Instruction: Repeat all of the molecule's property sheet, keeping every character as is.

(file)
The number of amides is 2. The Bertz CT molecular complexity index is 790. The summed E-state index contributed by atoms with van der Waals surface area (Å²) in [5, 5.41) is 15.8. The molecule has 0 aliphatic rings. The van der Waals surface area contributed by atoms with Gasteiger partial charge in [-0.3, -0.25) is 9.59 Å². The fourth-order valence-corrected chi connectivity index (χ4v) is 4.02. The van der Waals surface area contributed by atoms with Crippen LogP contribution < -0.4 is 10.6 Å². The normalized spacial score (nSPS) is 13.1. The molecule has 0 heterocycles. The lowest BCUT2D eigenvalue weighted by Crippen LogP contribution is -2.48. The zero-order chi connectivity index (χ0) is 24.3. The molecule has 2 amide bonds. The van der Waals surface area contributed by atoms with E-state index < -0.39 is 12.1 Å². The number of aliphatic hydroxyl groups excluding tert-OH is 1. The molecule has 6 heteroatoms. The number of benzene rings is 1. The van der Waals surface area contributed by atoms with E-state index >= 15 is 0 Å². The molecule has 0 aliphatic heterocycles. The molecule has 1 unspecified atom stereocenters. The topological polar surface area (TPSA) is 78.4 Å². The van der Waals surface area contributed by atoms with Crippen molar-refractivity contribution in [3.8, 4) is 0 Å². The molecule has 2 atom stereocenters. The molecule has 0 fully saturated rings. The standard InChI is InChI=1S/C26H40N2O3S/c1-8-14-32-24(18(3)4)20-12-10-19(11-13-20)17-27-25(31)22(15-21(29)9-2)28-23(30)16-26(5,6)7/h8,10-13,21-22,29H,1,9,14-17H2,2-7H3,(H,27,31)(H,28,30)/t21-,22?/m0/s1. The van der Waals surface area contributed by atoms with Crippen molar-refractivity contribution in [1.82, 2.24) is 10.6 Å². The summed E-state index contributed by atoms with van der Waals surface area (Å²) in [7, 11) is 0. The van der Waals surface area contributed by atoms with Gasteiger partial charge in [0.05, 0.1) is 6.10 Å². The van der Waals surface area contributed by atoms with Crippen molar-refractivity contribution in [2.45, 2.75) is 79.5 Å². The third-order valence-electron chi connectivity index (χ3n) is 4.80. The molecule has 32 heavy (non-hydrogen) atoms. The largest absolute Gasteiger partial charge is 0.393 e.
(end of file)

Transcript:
The number of amides is 2. The Bertz CT molecular complexity index is 790. The summed E-state index contributed by atoms with van der Waals surface area (Å²) in [5, 5.41) is 15.8. The molecule has 0 aliphatic rings. The van der Waals surface area contributed by atoms with Gasteiger partial charge in [-0.3, -0.25) is 9.59 Å². The fourth-order valence-corrected chi connectivity index (χ4v) is 4.02. The van der Waals surface area contributed by atoms with Crippen LogP contribution < -0.4 is 10.6 Å². The normalized spacial score (nSPS) is 13.1. The molecule has 0 heterocycles. The lowest BCUT2D eigenvalue weighted by Crippen LogP contribution is -2.48. The zero-order chi connectivity index (χ0) is 24.3. The molecule has 2 amide bonds. The van der Waals surface area contributed by atoms with E-state index < -0.39 is 12.1 Å². The number of aliphatic hydroxyl groups excluding tert-OH is 1. The molecule has 6 heteroatoms. The number of benzene rings is 1. The van der Waals surface area contributed by atoms with E-state index >= 15 is 0 Å². The molecule has 0 aliphatic heterocycles. The molecule has 1 unspecified atom stereocenters. The topological polar surface area (TPSA) is 78.4 Å². The van der Waals surface area contributed by atoms with Crippen molar-refractivity contribution in [3.8, 4) is 0 Å². The molecule has 2 atom stereocenters. The molecule has 0 fully saturated rings. The standard InChI is InChI=1S/C26H40N2O3S/c1-8-14-32-24(18(3)4)20-12-10-19(11-13-20)17-27-25(31)22(15-21(29)9-2)28-23(30)16-26(5,6)7/h8,10-13,21-22,29H,1,9,14-17H2,2-7H3,(H,27,31)(H,28,30)/t21-,22?/m0/s1. The van der Waals surface area contributed by atoms with Crippen molar-refractivity contribution in [1.82, 2.24) is 10.6 Å². The summed E-state index contributed by atoms with van der Waals surface area (Å²) in [7, 11) is 0. The van der Waals surface area contributed by atoms with Gasteiger partial charge in [0.05, 0.1) is 6.10 Å². The van der Waals surface area contributed by atoms with Crippen molar-refractivity contribution in [2.45, 2.75) is 79.5 Å². The third-order valence-electron chi connectivity index (χ3n) is 4.80. The molecule has 32 heavy (non-hydrogen) atoms. The largest absolute Gasteiger partial charge is 0.393 e.